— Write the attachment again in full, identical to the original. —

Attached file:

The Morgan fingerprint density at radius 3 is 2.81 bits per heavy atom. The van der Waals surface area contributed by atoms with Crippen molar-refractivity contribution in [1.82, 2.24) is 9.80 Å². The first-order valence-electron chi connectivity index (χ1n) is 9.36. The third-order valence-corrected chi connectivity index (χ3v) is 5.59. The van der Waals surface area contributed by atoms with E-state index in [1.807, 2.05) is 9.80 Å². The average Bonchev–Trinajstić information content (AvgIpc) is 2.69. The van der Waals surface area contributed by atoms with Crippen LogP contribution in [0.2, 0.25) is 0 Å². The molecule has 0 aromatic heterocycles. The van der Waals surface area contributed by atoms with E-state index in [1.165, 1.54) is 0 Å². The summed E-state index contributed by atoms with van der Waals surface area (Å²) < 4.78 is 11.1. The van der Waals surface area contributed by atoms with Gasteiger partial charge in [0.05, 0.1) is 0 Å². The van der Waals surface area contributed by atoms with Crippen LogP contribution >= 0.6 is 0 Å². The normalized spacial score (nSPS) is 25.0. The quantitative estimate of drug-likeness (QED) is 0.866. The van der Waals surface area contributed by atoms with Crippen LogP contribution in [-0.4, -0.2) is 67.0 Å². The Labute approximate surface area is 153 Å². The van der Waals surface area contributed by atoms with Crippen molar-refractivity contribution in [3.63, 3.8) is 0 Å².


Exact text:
The Morgan fingerprint density at radius 3 is 2.81 bits per heavy atom. The van der Waals surface area contributed by atoms with Crippen molar-refractivity contribution in [1.82, 2.24) is 9.80 Å². The first-order valence-electron chi connectivity index (χ1n) is 9.36. The third-order valence-corrected chi connectivity index (χ3v) is 5.59. The van der Waals surface area contributed by atoms with E-state index in [1.807, 2.05) is 9.80 Å². The average Bonchev–Trinajstić information content (AvgIpc) is 2.69. The van der Waals surface area contributed by atoms with Crippen LogP contribution in [0.2, 0.25) is 0 Å². The molecule has 0 aromatic heterocycles. The van der Waals surface area contributed by atoms with E-state index in [1.165, 1.54) is 0 Å². The summed E-state index contributed by atoms with van der Waals surface area (Å²) < 4.78 is 11.1. The van der Waals surface area contributed by atoms with Gasteiger partial charge in [0.05, 0.1) is 0 Å². The van der Waals surface area contributed by atoms with Crippen LogP contribution >= 0.6 is 0 Å². The normalized spacial score (nSPS) is 25.0. The quantitative estimate of drug-likeness (QED) is 0.866. The van der Waals surface area contributed by atoms with Crippen LogP contribution in [-0.4, -0.2) is 67.0 Å². The Labute approximate surface area is 153 Å². The van der Waals surface area contributed by atoms with Crippen molar-refractivity contribution in [3.63, 3.8) is 0 Å².